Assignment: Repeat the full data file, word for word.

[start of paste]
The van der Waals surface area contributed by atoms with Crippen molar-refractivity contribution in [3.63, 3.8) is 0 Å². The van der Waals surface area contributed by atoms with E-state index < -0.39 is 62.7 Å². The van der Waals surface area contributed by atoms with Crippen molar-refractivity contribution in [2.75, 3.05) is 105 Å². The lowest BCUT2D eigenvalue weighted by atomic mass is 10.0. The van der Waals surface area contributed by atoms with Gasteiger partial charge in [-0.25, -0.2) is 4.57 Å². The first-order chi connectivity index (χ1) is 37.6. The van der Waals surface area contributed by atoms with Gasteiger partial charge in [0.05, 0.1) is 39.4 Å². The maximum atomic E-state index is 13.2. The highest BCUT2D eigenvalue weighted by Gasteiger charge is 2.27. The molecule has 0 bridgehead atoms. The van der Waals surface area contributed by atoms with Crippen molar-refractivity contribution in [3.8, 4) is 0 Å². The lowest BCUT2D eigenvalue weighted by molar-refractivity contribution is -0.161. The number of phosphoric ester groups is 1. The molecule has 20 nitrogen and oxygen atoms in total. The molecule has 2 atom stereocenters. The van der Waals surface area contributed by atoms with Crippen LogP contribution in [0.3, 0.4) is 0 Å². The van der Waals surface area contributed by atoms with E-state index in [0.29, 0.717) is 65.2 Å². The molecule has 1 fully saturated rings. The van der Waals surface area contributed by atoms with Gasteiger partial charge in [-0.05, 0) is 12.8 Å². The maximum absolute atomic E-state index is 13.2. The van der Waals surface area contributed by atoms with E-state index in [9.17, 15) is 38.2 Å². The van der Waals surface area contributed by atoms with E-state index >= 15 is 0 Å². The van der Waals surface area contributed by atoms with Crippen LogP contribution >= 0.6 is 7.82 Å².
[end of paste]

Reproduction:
The van der Waals surface area contributed by atoms with Crippen molar-refractivity contribution in [3.63, 3.8) is 0 Å². The van der Waals surface area contributed by atoms with E-state index < -0.39 is 62.7 Å². The van der Waals surface area contributed by atoms with Crippen molar-refractivity contribution in [2.75, 3.05) is 105 Å². The lowest BCUT2D eigenvalue weighted by atomic mass is 10.0. The van der Waals surface area contributed by atoms with Gasteiger partial charge in [-0.25, -0.2) is 4.57 Å². The first-order chi connectivity index (χ1) is 37.6. The van der Waals surface area contributed by atoms with Gasteiger partial charge in [0.05, 0.1) is 39.4 Å². The maximum atomic E-state index is 13.2. The highest BCUT2D eigenvalue weighted by Gasteiger charge is 2.27. The molecule has 0 bridgehead atoms. The van der Waals surface area contributed by atoms with Crippen molar-refractivity contribution in [3.8, 4) is 0 Å². The lowest BCUT2D eigenvalue weighted by molar-refractivity contribution is -0.161. The number of phosphoric ester groups is 1. The molecule has 20 nitrogen and oxygen atoms in total. The molecule has 2 atom stereocenters. The van der Waals surface area contributed by atoms with Crippen LogP contribution in [0.3, 0.4) is 0 Å². The van der Waals surface area contributed by atoms with E-state index in [0.29, 0.717) is 65.2 Å². The molecule has 1 fully saturated rings. The van der Waals surface area contributed by atoms with Gasteiger partial charge in [-0.05, 0) is 12.8 Å². The maximum absolute atomic E-state index is 13.2. The van der Waals surface area contributed by atoms with E-state index in [9.17, 15) is 38.2 Å². The van der Waals surface area contributed by atoms with E-state index >= 15 is 0 Å². The van der Waals surface area contributed by atoms with Crippen LogP contribution >= 0.6 is 7.82 Å².